Google Exec Jumps to Yahoo for $36M
Earlier today, I had reported that CEO Marissa Mayer had been close to nabbing the advertising exec, who has most recently been Google’s president of partners business solutions.
De Castro is getting a pile of money for taking the job, including a $600,000 yearly base salary and an annual bonus that could double that figure. In addition, the Silicon Valley Internet giant will give him $36 million in stock grants, including a one-time retention equity award of $18 million and $18 million in the form of performance-based stock options.
He is also getting $1 million in “make-whole” cash for forgoing compensation from Google and $20 million in stock to replace his shares at the search giant that will vest over four years.
That is a very big check, although Mayer garnered an even bigger one when she joined the company in July.
Yahoo’s regulatory statement on the De Castro hiring is embedded below in its entirety, so you can read about his new riches for yourself (unless Yahoo’s persnickety legal head tries to block it).
Said a Google spokesperson about the departure: “We’re grateful to Henrique for all of his contributions at Google and wish him all the best in his new role at Yahoo!”
Both Mayer and also former Yahoo CEO Scott Thompson have made previous overtures to nab De Castro, who has held a number of high-level jobs for Google across the globe, including at DoubleClick, in display ads and with major partners.
While he had previously rebuffed those efforts, this time De Castro bit.
There were signs he might this past week, after De Castro canceled a major offsite for his employees, and several attendees who know him well said he was not present at the company’s first night of its annual Zeitgeist event for advertising and publishing clients. The suave De Castro is usually a more noticeable fixture at such gatherings.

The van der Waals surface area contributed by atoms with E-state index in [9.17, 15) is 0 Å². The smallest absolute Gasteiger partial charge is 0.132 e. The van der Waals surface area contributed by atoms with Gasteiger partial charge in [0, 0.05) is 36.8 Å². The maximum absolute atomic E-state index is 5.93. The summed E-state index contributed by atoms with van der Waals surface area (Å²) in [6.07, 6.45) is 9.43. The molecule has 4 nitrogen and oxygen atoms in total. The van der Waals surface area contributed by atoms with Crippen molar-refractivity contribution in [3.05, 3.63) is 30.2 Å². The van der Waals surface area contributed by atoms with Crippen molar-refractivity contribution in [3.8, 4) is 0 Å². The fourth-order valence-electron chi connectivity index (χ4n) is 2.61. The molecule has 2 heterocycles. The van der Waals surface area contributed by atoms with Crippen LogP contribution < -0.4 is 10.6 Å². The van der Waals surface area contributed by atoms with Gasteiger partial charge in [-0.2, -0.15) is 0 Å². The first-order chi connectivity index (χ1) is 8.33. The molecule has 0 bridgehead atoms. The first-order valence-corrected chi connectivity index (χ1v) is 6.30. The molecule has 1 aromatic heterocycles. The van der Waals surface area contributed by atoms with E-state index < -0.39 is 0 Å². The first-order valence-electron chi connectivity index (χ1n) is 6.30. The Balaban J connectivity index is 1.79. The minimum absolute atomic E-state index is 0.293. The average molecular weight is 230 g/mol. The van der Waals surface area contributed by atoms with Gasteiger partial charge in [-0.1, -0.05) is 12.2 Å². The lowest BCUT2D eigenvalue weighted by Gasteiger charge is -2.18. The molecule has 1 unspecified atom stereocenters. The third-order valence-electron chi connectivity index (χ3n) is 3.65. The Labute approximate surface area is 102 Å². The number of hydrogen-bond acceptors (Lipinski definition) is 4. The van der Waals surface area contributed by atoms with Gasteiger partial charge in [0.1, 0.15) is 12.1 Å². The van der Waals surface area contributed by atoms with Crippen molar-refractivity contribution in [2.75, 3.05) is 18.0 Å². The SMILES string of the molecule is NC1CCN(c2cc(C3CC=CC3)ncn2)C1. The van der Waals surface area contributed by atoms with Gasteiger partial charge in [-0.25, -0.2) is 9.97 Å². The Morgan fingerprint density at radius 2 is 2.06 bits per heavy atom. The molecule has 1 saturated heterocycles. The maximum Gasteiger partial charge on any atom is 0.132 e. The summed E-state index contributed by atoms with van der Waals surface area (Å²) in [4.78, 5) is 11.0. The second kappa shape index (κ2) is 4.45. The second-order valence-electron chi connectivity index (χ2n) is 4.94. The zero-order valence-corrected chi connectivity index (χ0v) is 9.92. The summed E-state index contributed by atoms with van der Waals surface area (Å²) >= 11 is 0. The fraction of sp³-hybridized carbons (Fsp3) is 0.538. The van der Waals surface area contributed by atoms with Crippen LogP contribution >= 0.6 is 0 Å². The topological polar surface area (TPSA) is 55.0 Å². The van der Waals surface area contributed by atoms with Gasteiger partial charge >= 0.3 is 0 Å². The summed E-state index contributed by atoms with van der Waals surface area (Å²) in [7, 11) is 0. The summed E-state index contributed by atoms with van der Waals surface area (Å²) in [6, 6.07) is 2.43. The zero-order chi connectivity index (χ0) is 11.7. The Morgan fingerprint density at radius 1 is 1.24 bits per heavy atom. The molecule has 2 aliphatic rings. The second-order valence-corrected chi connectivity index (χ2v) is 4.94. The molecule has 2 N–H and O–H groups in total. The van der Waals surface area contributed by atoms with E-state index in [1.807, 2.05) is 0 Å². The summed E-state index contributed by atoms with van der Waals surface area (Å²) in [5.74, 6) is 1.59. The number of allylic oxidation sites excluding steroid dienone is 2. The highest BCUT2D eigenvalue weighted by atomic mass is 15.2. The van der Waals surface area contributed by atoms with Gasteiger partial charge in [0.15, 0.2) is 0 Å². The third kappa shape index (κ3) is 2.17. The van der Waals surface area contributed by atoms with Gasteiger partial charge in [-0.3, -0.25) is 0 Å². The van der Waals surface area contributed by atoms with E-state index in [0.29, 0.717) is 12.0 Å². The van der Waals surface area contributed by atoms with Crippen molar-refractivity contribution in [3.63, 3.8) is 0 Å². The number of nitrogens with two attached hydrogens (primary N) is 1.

This is Mayer’s first big hire at Yahoo, having added only lower-level or less well-known execs to her stable of talent since she was appointed.
The hiring does create a potential issue in the sales arena, especially with current head of revenue Michael Barrett. De Castro and Barrett worked together at Google and multiple sources said the pair did not get along there.
It might not matter. While Barrett has publicly said he planned to stay at Yahoo under Mayer — he was hired by interim CEO Ross Levinson this summer before she arrived — many sources said he does not want to be at the company for the long term.
De Castro has a lot of work to do for the big payout he is getting and it will be a big challenge for him to turn around the troubled organization.
Along with declining growth, search market share, engagement and more, Yahoo also has had a management turnover issue of epic proportions.
De Castro will presumably be in charge of making it all better at Yahoo when he arrives sometime before the beginning of the year and is likely to focus on operations while Mayer zeroes in on products.
One area of trouble: While she has lavished attention on cultural issues and on the company’s tech troops, sources said most of the advertising and media leadership at Yahoo have had little interaction with Mayer since she arrived this summer.
Advertising, of course, is Yahoo’s biggest money maker.
The Portugal-born De Castro has a lot of experience here and is decidedly more of a charmer than Mayer.
More importantly, he is a very high-profile hire, as well as a colorful one. He speaks a menu of languages, dresses with a lot of style and is a worldwide traveler. I know him a little bit and find him to be smooth and confident, even if a little cagey.
Before Google, De Castro worked at Dell and also McKinsey.
All this makes him a perfect choice for Mayer, who is also a former Googler, since she has been considering purchasing a range of companies in the advertising tech space. The most likely candidate of late is PubMatic, which has been in early talks with Yahoo about being acquired.
The Silicon Valley start-up would be a solid add to Yahoo’s ad platform offerings, especially if it wants to stay competitive with Google. PubMatic helps publishers effectively manage their display ad inventory, and competes with Google’s AdMeld.
(Ironically, Barrett ran that start-up, which he sold to Google for $400 million about a year ago.)